Several months later, Peter Ash is driving one of the many back roads through rural Nebraska, when he stops to help a seriously pregnant woman with car trouble.  It’s Helene Johansen.  She’s now nineteen years-old and living with a monster named Roy Wiley, who breaks into high-end homes throughout the west and steals valuable paintings, antiques, guns, and furniture which he and his crew then sell for cash.  An ex- cop, he’s also a remorseless, and stone cold serial killer who’s holding Helene against her will.  Although they were married somewhere along the way, she’s afraid he’ll eventually take her life.  But when Peter tries to help, he’s confronted by four armed men and barely escapes with his life.  The young mother-to-be, in order to save herself and her unborn baby, tells her husband that Ash was taking her against her will.  She does her best to be convincing . . . thinks he might even believe her . . . but can’t be certain.  Meanwhile, the ever-gallant Peter Ash is pulling all the stops in order to try and save her.  The crimes and the bodies continue to pile up all the way to a heart-stopping conclusion of this action-filled thriller in which the reader is never quite sure if anyone will make it to the last page and still be alive!!
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Another action packed adventure for hero Peter Ash, a veteran working through his own issues...he's a great guy with great friends to assist him.....& he'll need the help with the tough situations he gets himself into! The action starts with the 1st paragraph, & really doesn't let up! I've read in this series before, & I found the same effect in reading this installment.......you find yourself continuing to read late into the night, past your bedtime! I live in the area of the midwest around where much of the action takes place, & I can vouch for the author's accuracy of the area described. If you like action packed thrillers with really bad guys & really good guys, this is the book/series for you!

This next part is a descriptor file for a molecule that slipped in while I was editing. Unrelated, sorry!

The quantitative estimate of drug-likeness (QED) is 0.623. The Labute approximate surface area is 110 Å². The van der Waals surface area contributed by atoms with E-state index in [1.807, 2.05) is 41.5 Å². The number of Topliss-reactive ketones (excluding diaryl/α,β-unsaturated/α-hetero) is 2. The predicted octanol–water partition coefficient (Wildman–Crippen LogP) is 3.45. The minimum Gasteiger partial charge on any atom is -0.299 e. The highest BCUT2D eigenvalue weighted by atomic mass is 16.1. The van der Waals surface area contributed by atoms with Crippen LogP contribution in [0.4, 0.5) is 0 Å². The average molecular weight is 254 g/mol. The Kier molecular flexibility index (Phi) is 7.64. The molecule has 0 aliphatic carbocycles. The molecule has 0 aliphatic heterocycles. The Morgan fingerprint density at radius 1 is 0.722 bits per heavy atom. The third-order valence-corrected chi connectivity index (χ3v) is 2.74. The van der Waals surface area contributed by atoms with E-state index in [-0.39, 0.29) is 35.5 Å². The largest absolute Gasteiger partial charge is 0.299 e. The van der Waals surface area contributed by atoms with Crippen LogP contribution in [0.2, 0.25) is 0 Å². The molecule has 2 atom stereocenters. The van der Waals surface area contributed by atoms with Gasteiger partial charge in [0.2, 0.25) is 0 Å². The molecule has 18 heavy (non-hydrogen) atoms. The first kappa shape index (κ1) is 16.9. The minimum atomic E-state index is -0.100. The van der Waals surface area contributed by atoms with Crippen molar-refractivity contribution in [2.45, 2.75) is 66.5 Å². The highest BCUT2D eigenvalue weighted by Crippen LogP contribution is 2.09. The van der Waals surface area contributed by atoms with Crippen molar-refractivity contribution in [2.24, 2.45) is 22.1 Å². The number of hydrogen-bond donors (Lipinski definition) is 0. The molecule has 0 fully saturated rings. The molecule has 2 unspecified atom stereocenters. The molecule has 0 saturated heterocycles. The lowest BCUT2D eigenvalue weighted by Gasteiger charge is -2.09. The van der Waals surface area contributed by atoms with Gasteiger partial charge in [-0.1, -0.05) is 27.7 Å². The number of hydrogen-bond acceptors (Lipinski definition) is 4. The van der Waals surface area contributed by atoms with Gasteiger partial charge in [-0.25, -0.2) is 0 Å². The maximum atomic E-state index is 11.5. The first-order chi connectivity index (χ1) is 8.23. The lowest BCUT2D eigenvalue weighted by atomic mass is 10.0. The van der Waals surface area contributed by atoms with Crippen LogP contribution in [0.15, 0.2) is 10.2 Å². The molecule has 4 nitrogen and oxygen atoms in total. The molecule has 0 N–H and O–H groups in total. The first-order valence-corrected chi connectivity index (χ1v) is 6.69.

I received a complimentary e-ARC of this book from publisher Penguin Group/Putnam via NetGalley for review purposes. This is my own fair/honest review.
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While I love this series usually, I just did not love this one. I am sure the next one will resonate with me, but I just did not enjoy this story.
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The Peter Ash series is at its best when it’s driven by the buddy adventure vibes of Peter, Louis and June. Here in the seventh installment, the trio isn’t the focus of the story, and the plot suffers somewhat because of that.

Oddly, even Peter isn’t really the focus of most of the book. We hear most of the story from a one-off character named Helene, who is interesting in some ways, problematic in others. She’s Peter’s latest “rescue” of course, but Peter’s part in her story consists almost exclusively of action sequences, and June and Louis don’t even show up until the second half of the book and have a very minimal role.

If I’d liked Helene’s story more, this skewing of use of the main characters probably wouldn’t have mattered as much. But this is a spin on the Natural Born Killers plot, which is decidedly not my favorite sort of topic, even if one half of the duo is only partially responsible. 

The choice of subject makes this a nastier plot with nastier goings-on than is typical for the series, which I didn’t love. I don’t mind this sort of theme if it has a more intellectual bent to it, but thrill killing is decidedly not that and the whole icky feel of it felt a little out of step with the general metier of the series.

Perhaps after seven books, the series has simply run its course, though I hope that isn’t the case. Peter, June, and Louis, engaging in a light but exciting action/adventure is where Petrie’s writing shines. Here’s hoping for a return to that as the series continues.
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Talk about a page turner, Nick Petrie, knows how to tell one hell of a story. 

The Runaway, is book 7 in the Peter Ash series. Yes, this book is part of a series BUT can be read as a standalone and I honestly believe this is the best in the series, yet. 

Peter Ash, is an ex-Marine. As established in prior books, he suffers from PTSD but has learned how to control it.. In true Peter Ash, fashion, he can not help himself or the need he has to help others. When Peter stumbles upon a stranded motorist, he is quick to lend a hand. Not only is this poor woman stranded but she is also pregnant and someone wants her dead.